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Ervin Santana's No-No

The Angels' Ervin Santana no-hit the Indians on Wednesday afternoon -- but Cleveland still led the game until the fifth frame. A first inning fielding error by Erick Aybar later turned into a run when Santana uncorked a wild pitch with Ezequiel Carrera on third base, but Santana pulled off the no-no and earned the Angels a 3-1 win by allowing just one other base runner the rest of the game. Santana whiffed 10 batters and walked one (Lonnie Chisenhall in the eighth inning), joining Francisco Liriano and Justin Verlander in 2011's no-no club. It was the Angels' first complete-game no-hitter since Mike Witt threw a perfect game against Texas on September 30, 1984.

A fastball/slider pitcher who features just a smattering of changeups, Santana threw 68 heaters, 34 breaking balls and three changes against Cleveland. His velocity was higher than usual, as Santana averaged 93.3 MPH with his heat (92.6 MPH overall in 2011) and 82.7 MPH with his slider (81.9 overall in 2011).

While Santana is typically a fly ball-slanted pitcher, he recorded 12 ground ball outs compared to five fly outs on Wednesday. He challenged Cleveland's lefty-laden lineup (seven swung from the left side) with fastballs on the inner half, and buried his slider at the knees:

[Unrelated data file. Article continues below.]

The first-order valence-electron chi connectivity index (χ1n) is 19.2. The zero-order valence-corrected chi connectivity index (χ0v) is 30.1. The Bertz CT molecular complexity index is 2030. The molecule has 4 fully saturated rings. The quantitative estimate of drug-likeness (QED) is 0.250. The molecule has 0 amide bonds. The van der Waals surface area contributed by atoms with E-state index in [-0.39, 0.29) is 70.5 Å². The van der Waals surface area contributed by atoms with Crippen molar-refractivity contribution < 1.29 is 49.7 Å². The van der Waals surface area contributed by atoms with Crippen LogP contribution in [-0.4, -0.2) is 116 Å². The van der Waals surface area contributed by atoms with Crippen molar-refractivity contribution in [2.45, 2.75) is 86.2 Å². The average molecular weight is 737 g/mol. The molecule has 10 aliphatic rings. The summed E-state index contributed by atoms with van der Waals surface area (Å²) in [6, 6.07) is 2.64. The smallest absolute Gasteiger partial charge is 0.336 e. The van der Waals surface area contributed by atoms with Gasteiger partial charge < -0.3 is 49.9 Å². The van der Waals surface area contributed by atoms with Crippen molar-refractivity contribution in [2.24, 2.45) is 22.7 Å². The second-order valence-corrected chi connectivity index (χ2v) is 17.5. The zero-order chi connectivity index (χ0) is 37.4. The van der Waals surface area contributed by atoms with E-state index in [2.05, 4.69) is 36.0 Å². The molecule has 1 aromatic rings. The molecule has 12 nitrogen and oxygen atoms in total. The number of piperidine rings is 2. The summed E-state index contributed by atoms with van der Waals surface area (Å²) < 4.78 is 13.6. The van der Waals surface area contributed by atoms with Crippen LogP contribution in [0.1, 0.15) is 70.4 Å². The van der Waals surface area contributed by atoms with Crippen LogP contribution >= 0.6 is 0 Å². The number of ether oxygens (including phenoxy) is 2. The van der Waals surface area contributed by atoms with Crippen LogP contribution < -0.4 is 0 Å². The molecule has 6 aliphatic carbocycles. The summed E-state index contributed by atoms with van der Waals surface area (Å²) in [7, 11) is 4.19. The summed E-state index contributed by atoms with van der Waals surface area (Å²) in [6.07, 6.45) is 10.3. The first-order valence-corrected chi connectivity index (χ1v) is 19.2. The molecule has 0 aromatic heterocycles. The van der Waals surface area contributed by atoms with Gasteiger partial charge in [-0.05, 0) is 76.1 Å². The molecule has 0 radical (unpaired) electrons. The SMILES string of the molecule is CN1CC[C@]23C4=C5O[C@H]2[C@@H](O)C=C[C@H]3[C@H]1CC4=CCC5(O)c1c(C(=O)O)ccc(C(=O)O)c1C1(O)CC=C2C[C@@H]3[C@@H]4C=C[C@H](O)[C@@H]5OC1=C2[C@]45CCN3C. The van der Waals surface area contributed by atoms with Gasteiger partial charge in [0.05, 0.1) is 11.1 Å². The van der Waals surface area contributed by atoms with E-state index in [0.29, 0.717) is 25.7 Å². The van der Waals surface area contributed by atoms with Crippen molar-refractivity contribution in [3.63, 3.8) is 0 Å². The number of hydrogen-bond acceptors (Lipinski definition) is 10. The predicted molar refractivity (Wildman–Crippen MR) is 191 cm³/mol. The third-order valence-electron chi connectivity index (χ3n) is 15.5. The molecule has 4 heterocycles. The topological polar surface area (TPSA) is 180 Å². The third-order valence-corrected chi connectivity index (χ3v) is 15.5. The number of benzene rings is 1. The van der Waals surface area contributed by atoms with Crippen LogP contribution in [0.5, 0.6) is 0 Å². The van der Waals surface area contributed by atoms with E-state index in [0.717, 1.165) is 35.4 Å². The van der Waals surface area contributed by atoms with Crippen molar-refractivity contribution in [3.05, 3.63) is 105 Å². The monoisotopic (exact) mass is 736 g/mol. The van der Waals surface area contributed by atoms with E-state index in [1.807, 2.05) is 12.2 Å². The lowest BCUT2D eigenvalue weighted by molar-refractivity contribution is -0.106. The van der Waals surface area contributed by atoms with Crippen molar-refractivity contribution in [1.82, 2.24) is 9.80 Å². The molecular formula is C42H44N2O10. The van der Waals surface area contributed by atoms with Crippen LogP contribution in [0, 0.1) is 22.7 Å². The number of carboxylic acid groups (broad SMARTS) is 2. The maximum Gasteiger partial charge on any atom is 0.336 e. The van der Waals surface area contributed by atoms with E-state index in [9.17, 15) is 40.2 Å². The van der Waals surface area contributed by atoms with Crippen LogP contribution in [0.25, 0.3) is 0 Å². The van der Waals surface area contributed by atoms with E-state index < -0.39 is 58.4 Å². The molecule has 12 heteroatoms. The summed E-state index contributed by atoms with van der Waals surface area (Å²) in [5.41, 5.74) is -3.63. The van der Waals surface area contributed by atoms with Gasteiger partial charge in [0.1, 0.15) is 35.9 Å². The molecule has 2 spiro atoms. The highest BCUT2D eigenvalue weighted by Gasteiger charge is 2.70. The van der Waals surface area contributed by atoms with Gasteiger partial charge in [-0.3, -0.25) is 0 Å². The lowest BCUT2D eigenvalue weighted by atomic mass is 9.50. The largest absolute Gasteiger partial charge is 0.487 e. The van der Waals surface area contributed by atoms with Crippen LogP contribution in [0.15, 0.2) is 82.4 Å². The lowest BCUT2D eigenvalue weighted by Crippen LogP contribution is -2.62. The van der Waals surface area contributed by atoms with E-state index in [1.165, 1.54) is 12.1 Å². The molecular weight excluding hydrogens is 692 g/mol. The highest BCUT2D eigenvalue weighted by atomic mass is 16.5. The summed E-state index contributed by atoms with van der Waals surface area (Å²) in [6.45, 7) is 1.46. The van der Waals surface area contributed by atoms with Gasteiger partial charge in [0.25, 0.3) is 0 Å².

Frequency of Santana's fastball location vs. Cleveland on July 27, 2011


Frequency of Santana's slider location vs. Cleveland on July 27, 2011

Santana got five Ks apiece with his fastball and slider, and seven of his whiffs were of the swinging variety:

Pitch location and release velocity of Santana's strikeouts vs. Cleveland on July 27, 2011

According to Baseball-Reference's Play Index Tool, Santana is the first pitcher to throw a nine inning no-hitter while surrendering a run since Houston's Darryl Kile did it versus the Mets on September 8, 1993, at the Astrodome. 


In case you haven't noticed: David Ortiz is slumping

If David Ortiz started the first 32 games of the season the way he has hit over the past 32 games, Red Sox Nation would be screaming for his head. As it is, fans should start tempering their enthusiasm in the discussion of a long-term contract extension for the uni-dimensional Ortiz.